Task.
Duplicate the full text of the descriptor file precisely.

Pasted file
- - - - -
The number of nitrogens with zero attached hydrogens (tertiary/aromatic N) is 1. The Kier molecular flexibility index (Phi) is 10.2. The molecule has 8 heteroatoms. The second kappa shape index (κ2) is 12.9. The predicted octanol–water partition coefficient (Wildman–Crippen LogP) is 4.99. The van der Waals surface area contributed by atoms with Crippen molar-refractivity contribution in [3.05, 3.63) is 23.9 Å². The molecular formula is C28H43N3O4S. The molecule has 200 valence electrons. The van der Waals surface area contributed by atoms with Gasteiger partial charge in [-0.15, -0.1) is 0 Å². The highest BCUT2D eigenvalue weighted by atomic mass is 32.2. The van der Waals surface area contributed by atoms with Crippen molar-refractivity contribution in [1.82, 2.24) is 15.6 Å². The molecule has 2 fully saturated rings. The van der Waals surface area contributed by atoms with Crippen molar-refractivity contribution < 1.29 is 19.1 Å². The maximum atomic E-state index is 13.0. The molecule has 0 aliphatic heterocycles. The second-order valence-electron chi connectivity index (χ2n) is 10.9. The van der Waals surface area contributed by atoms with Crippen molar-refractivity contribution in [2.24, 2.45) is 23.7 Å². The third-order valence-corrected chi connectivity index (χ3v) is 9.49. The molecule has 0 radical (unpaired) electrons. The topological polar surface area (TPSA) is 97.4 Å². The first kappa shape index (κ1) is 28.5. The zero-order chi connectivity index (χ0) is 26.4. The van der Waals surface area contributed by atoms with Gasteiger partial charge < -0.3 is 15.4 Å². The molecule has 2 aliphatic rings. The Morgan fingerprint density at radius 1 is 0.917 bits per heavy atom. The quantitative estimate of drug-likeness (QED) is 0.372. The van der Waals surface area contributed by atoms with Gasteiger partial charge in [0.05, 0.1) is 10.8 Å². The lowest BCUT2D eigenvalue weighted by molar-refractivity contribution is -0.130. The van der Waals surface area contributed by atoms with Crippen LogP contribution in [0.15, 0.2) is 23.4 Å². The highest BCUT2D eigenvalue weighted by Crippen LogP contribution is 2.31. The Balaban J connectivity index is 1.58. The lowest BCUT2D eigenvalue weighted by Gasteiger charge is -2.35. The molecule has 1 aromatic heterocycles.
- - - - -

The number of nitrogens with zero attached hydrogens (tertiary/aromatic N) is 1. The Kier molecular flexibility index (Phi) is 10.2. The molecule has 8 heteroatoms. The second kappa shape index (κ2) is 12.9. The predicted octanol–water partition coefficient (Wildman–Crippen LogP) is 4.99. The van der Waals surface area contributed by atoms with Crippen molar-refractivity contribution in [3.05, 3.63) is 23.9 Å². The molecular formula is C28H43N3O4S. The molecule has 200 valence electrons. The van der Waals surface area contributed by atoms with Gasteiger partial charge in [-0.15, -0.1) is 0 Å². The highest BCUT2D eigenvalue weighted by atomic mass is 32.2. The van der Waals surface area contributed by atoms with Crippen molar-refractivity contribution in [1.82, 2.24) is 15.6 Å². The molecule has 2 fully saturated rings. The van der Waals surface area contributed by atoms with Crippen molar-refractivity contribution < 1.29 is 19.1 Å². The maximum atomic E-state index is 13.0. The molecule has 0 aliphatic heterocycles. The second-order valence-electron chi connectivity index (χ2n) is 10.9. The van der Waals surface area contributed by atoms with Crippen molar-refractivity contribution in [2.24, 2.45) is 23.7 Å². The third-order valence-corrected chi connectivity index (χ3v) is 9.49. The molecule has 0 radical (unpaired) electrons. The topological polar surface area (TPSA) is 97.4 Å². The first kappa shape index (κ1) is 28.5. The zero-order chi connectivity index (χ0) is 26.4. The van der Waals surface area contributed by atoms with Gasteiger partial charge < -0.3 is 15.4 Å². The molecule has 2 aliphatic rings. The Morgan fingerprint density at radius 1 is 0.917 bits per heavy atom. The quantitative estimate of drug-likeness (QED) is 0.372. The van der Waals surface area contributed by atoms with Gasteiger partial charge in [0.05, 0.1) is 10.8 Å². The lowest BCUT2D eigenvalue weighted by molar-refractivity contribution is -0.130. The van der Waals surface area contributed by atoms with Crippen LogP contribution in [0.15, 0.2) is 23.4 Å². The highest BCUT2D eigenvalue weighted by Crippen LogP contribution is 2.31. The Balaban J connectivity index is 1.58. The lowest BCUT2D eigenvalue weighted by Gasteiger charge is -2.35. The molecule has 1 aromatic heterocycles.